By now, you’ve likely heard the term “fight, flight or freeze” to describe how people respond to stress. Sounds simple enough, right? When faced with a stressor, most people respond with one of these methods – they fight back against the stress, they leave, or they freeze in place. But what does it really mean? How do these stress responses show up? Let’s take a quick look.

When we are faced with stress, we are impacted in primarily two places – the brain and the body. We can sometimes identify how one or the other responds to stress, but we don’t often take a holistic view. For example, we may know that when we’re stressed, we have stomachaches (body) or we can’t think clearly (brain) but we may not be aware of how it all ties together. Very briefly, we’d like to break each of these stress responses down into how they show up in the brain and the body.

One quick note – it is important to remember that our body responds to stressors, both real and perceived. That means that the body may jump into fight, flight or freeze even if the stressor isn’t a real threat. It’s important to pay attention to our body when we notice these stress responses in us, even if we’re surprised by what caused them. Sometimes it’s easy to guess why we have a stress response, and sometimes it can come out of nowhere. Understanding our body’s response to stress can help us better manage these responses in the future.


The brain:

Of course, these stress responses are unconscious reactions, not well thought out, measured reactions. But in fight mode, it’s as if the brain is saying, “If I attack first, this threat can’t attack me.” Or, “If I attack, I can weaken this threat’s attacks at me.”

The body:

In fight mode, the body may experience a rush of adrenaline, and/or tightened fists or joints, as though preparing to physically fight. The body may have digestive issues or may have a trembling or shaking sensation. A person in fight mode may have outbursts, use physical violence or aggressive.



The brain:

The brain in fight mode is signaling to the body that there is danger – it is like sounding an alarm, alerting the body to escape and flee to safety. When the alarm is activated, other regions of the brain, those required for logical thinking and problem solving, don’t function as well.

The body:

The body in flight mode is focused on getting out of there – so the body may respond by leaving the situation, walking or running away, or hiding or retreating.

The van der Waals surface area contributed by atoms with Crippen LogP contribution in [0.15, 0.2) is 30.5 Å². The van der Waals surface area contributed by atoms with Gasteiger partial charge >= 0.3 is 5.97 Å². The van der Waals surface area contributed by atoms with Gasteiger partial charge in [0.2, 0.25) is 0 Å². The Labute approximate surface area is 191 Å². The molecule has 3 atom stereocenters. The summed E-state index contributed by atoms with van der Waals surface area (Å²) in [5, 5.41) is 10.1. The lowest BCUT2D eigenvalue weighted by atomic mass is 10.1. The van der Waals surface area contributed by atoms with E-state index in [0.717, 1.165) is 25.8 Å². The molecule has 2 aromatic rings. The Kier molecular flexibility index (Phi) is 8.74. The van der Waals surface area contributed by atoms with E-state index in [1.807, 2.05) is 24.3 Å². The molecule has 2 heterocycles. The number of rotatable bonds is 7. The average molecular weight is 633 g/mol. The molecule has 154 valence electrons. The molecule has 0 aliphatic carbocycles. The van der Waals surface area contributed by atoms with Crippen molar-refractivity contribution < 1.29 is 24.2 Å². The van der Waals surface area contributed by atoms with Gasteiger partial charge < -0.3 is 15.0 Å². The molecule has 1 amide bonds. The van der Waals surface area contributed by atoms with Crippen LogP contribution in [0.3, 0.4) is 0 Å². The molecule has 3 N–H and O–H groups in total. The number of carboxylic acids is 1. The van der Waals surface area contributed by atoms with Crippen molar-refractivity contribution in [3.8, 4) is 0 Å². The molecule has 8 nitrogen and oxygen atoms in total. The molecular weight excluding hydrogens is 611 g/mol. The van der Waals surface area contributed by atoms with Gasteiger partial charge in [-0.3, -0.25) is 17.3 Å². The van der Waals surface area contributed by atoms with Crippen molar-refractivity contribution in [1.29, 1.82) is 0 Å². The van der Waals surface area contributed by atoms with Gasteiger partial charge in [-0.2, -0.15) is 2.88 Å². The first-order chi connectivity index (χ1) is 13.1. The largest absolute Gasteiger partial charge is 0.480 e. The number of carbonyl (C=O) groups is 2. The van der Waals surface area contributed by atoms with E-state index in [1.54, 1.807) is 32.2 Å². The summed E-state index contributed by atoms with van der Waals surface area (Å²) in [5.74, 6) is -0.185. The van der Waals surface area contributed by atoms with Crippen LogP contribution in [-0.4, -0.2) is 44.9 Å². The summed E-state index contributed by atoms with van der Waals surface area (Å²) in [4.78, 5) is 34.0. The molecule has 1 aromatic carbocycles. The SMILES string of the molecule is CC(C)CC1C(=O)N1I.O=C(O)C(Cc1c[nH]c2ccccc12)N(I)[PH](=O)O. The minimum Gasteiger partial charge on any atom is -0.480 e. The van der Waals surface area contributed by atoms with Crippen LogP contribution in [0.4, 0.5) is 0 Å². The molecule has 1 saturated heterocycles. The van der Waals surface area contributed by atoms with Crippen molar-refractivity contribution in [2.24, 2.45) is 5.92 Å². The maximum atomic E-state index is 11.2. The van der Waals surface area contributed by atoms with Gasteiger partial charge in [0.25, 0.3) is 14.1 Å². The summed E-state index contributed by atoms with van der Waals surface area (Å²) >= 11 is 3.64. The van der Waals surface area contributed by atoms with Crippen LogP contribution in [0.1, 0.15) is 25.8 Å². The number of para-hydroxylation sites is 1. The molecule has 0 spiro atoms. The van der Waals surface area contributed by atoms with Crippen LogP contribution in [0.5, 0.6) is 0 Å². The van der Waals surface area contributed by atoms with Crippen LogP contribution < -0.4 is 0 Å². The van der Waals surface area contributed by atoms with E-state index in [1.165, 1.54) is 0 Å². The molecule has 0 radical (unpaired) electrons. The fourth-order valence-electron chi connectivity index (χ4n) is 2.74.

The brain:

In freeze mode, the brain is so overwhelmed by the threat that it shuts down as a protective measure. In this stress response, many of the normal functions of the brain are not available.

The body:

The body may respond to stress by becoming disengaged or numb. This can look like “playing dead” or being unresponsive. Physically, the body’s heart rate can decrease to sub-optimal levels.


It is important to note that the brain doesn’t have time to make a conscious decision about which stress response is most appropriate for the situation. It simply responds instantly and automatically. It is the brain’s way of protecting the body from danger!

So what can we do with this information?

Pay attention to your body’s response to stress. How do you typically respond? Did any of the above ring true for you? Do you have more of one type of response than another?

What triggers stress responses in you?

What helps soothe you and bring you back to a more regulated state?

The brain and body connection is very powerful. When we are aware of how our body is responding to our environment, we can better care for ourselves, both physically and mentally. 

Click here for a printable poster on fight, flight and freeze.

Share with

Related Resources


The Effect of Cell Phones on Dopamine in the Brain


Are We Addicted to Our Cell Phones? Understanding the Science of Addiction


Meditation For The Rest Of Us


Three Things Every Adult Should Know About Poverty

Momentous Institute Logo

Stay updated

Stay in the loop on upcoming events and latest resources.

© 2023 Momentous Institute. All rights reserved.